Via Glenn Greenwald, here is Newsweek’s Michael Isikoff interviewing Michael Leiter, director of the National Counterterrorism Center, about the current threat from al-Qaeda in the AfPak region:
Isikoff: Let’s get a sense of what the overall threat picture looks like right now. [White House chief of staff] Rahm Emanuel said [recently] that about half of Al Qaeda has been eliminated in the last 18 months. How many people is that, and how many people are left in the other half?
Leiter: I think [CIA director] Leon Panetta said on Sunday, and I agree with him, that in Afghanistan, you have a certain number, a relatively small number, 50 to 100. I think we have in Pakistan a larger number.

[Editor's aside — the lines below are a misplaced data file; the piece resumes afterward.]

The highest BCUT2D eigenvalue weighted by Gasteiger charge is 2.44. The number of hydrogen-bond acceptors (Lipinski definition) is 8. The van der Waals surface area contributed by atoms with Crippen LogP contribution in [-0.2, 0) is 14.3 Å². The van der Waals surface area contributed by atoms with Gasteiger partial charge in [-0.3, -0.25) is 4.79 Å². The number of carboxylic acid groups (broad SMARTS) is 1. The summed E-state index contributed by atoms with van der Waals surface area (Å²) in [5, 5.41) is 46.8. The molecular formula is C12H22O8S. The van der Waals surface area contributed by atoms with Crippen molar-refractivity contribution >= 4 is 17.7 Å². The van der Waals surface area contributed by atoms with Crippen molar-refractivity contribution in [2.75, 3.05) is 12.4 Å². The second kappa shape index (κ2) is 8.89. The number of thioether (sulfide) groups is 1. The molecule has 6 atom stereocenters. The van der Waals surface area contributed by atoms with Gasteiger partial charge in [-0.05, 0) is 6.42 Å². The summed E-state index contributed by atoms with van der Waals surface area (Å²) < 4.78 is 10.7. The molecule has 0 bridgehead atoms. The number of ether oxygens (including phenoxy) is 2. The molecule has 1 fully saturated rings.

Upwards — more than 300, I would say.
When I wrote about Panetta’s estimate a week ago, I cautioned that he had only talked about Afghanistan, not Pakistan. But now Leiter has given us an estimate for Pakistan, and it looks like there’s no more than 400-500 al-Qaeda members in the entire AfPak region. This is, obviously, not the only consideration for assessing the continued U.S. presence in Afghanistan, but it’s sure a mighty big one. (And the others don’t necessarily point in the direction of staying either. See Matt Yglesias here, for example.)
At this point there’s not a lot left to say about this that hasn’t been said a hundred times before, but just to restate the obvious, it’s getting harder every day to justify the continued loss of life and continued multi-billion dollar expense of a full-out counterinsurgency campaign there if it’s truly aimed at no more than a few hundred extremists living in caves. Maybe Joe Biden had this one right.